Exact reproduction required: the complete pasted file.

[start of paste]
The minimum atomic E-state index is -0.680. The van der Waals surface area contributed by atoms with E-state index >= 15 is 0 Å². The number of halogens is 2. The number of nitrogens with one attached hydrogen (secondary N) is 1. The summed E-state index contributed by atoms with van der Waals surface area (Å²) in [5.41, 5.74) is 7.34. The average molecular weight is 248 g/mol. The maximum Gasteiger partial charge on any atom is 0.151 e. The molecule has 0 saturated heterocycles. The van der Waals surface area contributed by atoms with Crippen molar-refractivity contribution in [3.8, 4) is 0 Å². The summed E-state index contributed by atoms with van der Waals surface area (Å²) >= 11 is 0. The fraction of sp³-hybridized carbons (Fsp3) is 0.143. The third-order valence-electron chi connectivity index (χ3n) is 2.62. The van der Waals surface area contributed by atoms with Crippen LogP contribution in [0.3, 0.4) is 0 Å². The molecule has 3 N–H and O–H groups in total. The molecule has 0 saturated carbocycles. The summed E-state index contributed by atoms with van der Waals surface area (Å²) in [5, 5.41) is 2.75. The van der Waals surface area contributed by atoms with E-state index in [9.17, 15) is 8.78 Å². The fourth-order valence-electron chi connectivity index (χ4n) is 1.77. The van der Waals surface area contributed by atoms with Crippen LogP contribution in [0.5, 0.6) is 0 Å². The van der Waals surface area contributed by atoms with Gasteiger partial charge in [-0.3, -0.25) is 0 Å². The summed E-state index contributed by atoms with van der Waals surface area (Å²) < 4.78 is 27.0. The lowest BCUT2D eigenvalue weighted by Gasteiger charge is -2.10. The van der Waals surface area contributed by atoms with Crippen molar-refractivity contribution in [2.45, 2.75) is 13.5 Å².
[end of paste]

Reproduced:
The minimum atomic E-state index is -0.680. The van der Waals surface area contributed by atoms with E-state index >= 15 is 0 Å². The number of halogens is 2. The number of nitrogens with one attached hydrogen (secondary N) is 1. The summed E-state index contributed by atoms with van der Waals surface area (Å²) in [5.41, 5.74) is 7.34. The average molecular weight is 248 g/mol. The maximum Gasteiger partial charge on any atom is 0.151 e. The molecule has 0 saturated heterocycles. The van der Waals surface area contributed by atoms with Crippen molar-refractivity contribution in [3.8, 4) is 0 Å². The summed E-state index contributed by atoms with van der Waals surface area (Å²) >= 11 is 0. The fraction of sp³-hybridized carbons (Fsp3) is 0.143. The third-order valence-electron chi connectivity index (χ3n) is 2.62. The van der Waals surface area contributed by atoms with Crippen LogP contribution in [0.3, 0.4) is 0 Å². The molecule has 3 N–H and O–H groups in total. The molecule has 0 saturated carbocycles. The summed E-state index contributed by atoms with van der Waals surface area (Å²) in [5, 5.41) is 2.75. The van der Waals surface area contributed by atoms with E-state index in [9.17, 15) is 8.78 Å². The fourth-order valence-electron chi connectivity index (χ4n) is 1.77. The van der Waals surface area contributed by atoms with Crippen LogP contribution in [0.5, 0.6) is 0 Å². The van der Waals surface area contributed by atoms with Gasteiger partial charge in [-0.3, -0.25) is 0 Å². The summed E-state index contributed by atoms with van der Waals surface area (Å²) < 4.78 is 27.0. The lowest BCUT2D eigenvalue weighted by Gasteiger charge is -2.10. The van der Waals surface area contributed by atoms with Crippen molar-refractivity contribution in [2.45, 2.75) is 13.5 Å².